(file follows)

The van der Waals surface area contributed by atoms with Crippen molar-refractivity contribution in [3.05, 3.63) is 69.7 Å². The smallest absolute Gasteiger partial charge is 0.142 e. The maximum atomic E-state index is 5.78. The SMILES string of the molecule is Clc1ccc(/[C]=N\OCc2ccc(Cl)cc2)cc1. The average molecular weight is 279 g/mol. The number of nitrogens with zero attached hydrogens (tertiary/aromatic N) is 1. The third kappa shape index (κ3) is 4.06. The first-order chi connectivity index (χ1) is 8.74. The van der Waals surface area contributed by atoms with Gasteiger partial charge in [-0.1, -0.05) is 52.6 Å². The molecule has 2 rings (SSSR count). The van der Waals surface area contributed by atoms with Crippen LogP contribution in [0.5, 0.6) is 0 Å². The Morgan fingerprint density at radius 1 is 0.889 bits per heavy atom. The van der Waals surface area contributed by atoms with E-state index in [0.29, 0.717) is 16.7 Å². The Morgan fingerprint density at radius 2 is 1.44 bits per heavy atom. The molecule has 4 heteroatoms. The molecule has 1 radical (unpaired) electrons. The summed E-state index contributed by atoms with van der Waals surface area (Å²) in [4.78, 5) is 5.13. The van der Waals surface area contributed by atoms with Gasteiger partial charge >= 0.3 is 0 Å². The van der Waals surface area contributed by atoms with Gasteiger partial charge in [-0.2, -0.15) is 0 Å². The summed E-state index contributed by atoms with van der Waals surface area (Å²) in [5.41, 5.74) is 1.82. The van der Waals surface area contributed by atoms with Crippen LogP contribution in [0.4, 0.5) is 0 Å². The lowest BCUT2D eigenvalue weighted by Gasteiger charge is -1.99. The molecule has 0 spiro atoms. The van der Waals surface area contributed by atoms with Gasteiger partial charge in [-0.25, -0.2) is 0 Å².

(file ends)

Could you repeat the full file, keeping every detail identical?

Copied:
The van der Waals surface area contributed by atoms with Crippen molar-refractivity contribution in [3.05, 3.63) is 69.7 Å². The smallest absolute Gasteiger partial charge is 0.142 e. The maximum atomic E-state index is 5.78. The SMILES string of the molecule is Clc1ccc(/[C]=N\OCc2ccc(Cl)cc2)cc1. The average molecular weight is 279 g/mol. The number of nitrogens with zero attached hydrogens (tertiary/aromatic N) is 1. The third kappa shape index (κ3) is 4.06. The first-order chi connectivity index (χ1) is 8.74. The van der Waals surface area contributed by atoms with Gasteiger partial charge in [-0.1, -0.05) is 52.6 Å². The molecule has 2 rings (SSSR count). The van der Waals surface area contributed by atoms with Crippen LogP contribution in [0.5, 0.6) is 0 Å². The Morgan fingerprint density at radius 1 is 0.889 bits per heavy atom. The van der Waals surface area contributed by atoms with E-state index in [0.29, 0.717) is 16.7 Å². The Morgan fingerprint density at radius 2 is 1.44 bits per heavy atom. The molecule has 4 heteroatoms. The molecule has 1 radical (unpaired) electrons. The summed E-state index contributed by atoms with van der Waals surface area (Å²) in [4.78, 5) is 5.13. The van der Waals surface area contributed by atoms with Gasteiger partial charge >= 0.3 is 0 Å². The van der Waals surface area contributed by atoms with Gasteiger partial charge in [-0.2, -0.15) is 0 Å². The summed E-state index contributed by atoms with van der Waals surface area (Å²) in [5.41, 5.74) is 1.82. The van der Waals surface area contributed by atoms with Crippen LogP contribution in [0.4, 0.5) is 0 Å². The lowest BCUT2D eigenvalue weighted by Gasteiger charge is -1.99. The molecule has 0 spiro atoms. The van der Waals surface area contributed by atoms with Gasteiger partial charge in [-0.25, -0.2) is 0 Å².